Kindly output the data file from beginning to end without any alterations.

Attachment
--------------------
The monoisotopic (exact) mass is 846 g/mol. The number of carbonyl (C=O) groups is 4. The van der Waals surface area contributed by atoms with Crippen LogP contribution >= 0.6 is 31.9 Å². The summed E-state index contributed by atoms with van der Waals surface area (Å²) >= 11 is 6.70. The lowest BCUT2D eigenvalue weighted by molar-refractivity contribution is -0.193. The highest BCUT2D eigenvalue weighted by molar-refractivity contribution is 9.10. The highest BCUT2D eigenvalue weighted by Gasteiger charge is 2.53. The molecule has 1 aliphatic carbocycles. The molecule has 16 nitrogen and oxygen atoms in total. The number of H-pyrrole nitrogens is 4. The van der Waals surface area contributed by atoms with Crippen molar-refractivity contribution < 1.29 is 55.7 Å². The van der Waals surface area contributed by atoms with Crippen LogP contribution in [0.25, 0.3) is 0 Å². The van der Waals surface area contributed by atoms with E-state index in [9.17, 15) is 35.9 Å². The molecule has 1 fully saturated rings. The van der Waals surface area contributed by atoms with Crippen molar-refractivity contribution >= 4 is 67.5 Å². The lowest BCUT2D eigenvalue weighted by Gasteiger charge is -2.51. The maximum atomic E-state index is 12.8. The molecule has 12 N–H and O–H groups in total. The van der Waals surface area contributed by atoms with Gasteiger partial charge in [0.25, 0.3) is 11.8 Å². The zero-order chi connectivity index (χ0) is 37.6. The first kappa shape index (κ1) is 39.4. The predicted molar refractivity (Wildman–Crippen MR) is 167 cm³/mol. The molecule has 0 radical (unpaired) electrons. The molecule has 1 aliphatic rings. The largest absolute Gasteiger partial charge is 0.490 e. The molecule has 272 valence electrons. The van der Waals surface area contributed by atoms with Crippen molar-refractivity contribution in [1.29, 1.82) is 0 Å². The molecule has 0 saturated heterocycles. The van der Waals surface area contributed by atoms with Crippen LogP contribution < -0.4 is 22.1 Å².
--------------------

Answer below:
The monoisotopic (exact) mass is 846 g/mol. The number of carbonyl (C=O) groups is 4. The van der Waals surface area contributed by atoms with Crippen LogP contribution >= 0.6 is 31.9 Å². The summed E-state index contributed by atoms with van der Waals surface area (Å²) >= 11 is 6.70. The lowest BCUT2D eigenvalue weighted by molar-refractivity contribution is -0.193. The highest BCUT2D eigenvalue weighted by molar-refractivity contribution is 9.10. The highest BCUT2D eigenvalue weighted by Gasteiger charge is 2.53. The molecule has 1 aliphatic carbocycles. The molecule has 16 nitrogen and oxygen atoms in total. The number of H-pyrrole nitrogens is 4. The van der Waals surface area contributed by atoms with Crippen molar-refractivity contribution < 1.29 is 55.7 Å². The van der Waals surface area contributed by atoms with Crippen LogP contribution in [0.25, 0.3) is 0 Å². The van der Waals surface area contributed by atoms with E-state index in [9.17, 15) is 35.9 Å². The molecule has 1 fully saturated rings. The van der Waals surface area contributed by atoms with Crippen molar-refractivity contribution >= 4 is 67.5 Å². The lowest BCUT2D eigenvalue weighted by Gasteiger charge is -2.51. The maximum atomic E-state index is 12.8. The molecule has 12 N–H and O–H groups in total. The van der Waals surface area contributed by atoms with Gasteiger partial charge in [0.25, 0.3) is 11.8 Å². The zero-order chi connectivity index (χ0) is 37.6. The first kappa shape index (κ1) is 39.4. The predicted molar refractivity (Wildman–Crippen MR) is 167 cm³/mol. The molecule has 0 radical (unpaired) electrons. The molecule has 1 aliphatic rings. The largest absolute Gasteiger partial charge is 0.490 e. The molecule has 272 valence electrons. The van der Waals surface area contributed by atoms with Crippen molar-refractivity contribution in [1.29, 1.82) is 0 Å². The molecule has 0 saturated heterocycles. The van der Waals surface area contributed by atoms with Crippen LogP contribution < -0.4 is 22.1 Å².